“Openly Connect” was the title of a talk I gave at Internet Library International 2011 (tipping my hat slightly to Only Connect, the BBC4 quiz show). I’ve been wondering about the best way of sharing the presentation online, and decided that really blogging the ideas is much more useful than just dumping the slides somewhere.
I believe that libraries, museums and archives are not getting the most out of the data about their collections, because they aren’t publishing in ways that enable or encourage others to take the data and use it in new, innovative (or even boring), ways. I think we need to offer data more ‘openly’.
But what does ‘open’ mean in this context? For me, this is not a simple binary open/closed… but rather a continuum. There are a range of factors that affect whether others can easily take, and reuse, your data. But it is easy to focus on a single factor when talking about ‘openess’ – especially to focus on ‘rights’ to reuse data – copyright, database rights, licensing, terms and conditions etc. While these are an important factor, they are not the only factor.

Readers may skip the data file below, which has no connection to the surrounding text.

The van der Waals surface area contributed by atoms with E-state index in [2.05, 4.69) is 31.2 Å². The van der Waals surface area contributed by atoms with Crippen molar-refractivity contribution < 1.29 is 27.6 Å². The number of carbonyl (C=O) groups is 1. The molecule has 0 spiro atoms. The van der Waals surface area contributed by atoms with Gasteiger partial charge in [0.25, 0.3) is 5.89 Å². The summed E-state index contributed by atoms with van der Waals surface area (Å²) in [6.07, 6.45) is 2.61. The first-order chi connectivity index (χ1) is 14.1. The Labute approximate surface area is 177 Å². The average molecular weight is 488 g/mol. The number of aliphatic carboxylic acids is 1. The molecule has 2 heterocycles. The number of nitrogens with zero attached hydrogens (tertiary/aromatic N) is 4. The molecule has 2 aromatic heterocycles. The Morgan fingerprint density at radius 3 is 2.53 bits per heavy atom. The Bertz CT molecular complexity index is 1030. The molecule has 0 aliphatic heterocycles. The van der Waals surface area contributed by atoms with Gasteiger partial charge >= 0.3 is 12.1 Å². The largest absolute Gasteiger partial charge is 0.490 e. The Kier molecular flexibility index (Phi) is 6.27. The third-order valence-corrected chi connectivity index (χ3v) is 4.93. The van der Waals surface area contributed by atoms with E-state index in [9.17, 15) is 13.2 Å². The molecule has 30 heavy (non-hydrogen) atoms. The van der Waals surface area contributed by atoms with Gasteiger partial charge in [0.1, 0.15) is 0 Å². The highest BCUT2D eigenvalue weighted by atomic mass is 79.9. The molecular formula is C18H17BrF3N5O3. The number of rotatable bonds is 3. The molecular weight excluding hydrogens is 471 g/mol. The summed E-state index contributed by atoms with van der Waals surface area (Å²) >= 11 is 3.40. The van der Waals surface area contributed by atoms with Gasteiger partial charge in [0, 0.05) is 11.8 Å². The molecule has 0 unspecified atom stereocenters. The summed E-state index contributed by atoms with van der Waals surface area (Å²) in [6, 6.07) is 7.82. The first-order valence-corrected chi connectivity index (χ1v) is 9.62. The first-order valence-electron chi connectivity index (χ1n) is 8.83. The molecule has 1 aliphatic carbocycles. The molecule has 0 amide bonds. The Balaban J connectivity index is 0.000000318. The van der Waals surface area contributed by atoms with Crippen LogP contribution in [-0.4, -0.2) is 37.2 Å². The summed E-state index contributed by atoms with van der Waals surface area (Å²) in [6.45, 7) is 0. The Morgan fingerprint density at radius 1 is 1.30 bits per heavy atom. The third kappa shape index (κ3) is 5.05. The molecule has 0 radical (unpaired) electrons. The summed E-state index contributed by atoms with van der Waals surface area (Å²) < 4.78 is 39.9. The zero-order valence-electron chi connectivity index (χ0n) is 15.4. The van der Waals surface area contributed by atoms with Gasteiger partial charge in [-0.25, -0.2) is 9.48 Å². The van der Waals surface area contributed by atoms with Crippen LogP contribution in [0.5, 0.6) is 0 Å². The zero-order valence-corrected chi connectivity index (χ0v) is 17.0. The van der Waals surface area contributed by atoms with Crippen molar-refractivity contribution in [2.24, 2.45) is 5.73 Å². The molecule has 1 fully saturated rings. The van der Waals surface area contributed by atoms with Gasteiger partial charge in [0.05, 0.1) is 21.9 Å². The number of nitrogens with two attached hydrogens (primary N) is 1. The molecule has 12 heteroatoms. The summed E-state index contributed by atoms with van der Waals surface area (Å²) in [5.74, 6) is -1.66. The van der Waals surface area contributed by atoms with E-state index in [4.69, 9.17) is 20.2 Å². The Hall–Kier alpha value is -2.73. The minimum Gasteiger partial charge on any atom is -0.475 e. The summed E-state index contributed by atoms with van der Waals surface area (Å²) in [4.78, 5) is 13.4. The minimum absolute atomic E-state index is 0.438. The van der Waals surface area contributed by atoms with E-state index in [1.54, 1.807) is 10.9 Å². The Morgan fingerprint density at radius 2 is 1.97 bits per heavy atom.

Paul Walk puts it better than me in this slidedeck when he argues we need a ’richer understanding of openness’ which encompasses not just permissive licensing but, more broadly, the ease with which data can be used, taking into consideration aspects such as format and access mechanisms
I’ve started to think about factors affecting reuse as being causes of friction (an idea I’m pretty sure I got from Tony Hirst). This may not be an exhaustive list, but the things I can see that create friction in the reuse of data are:
- Explicit restrictions on reuse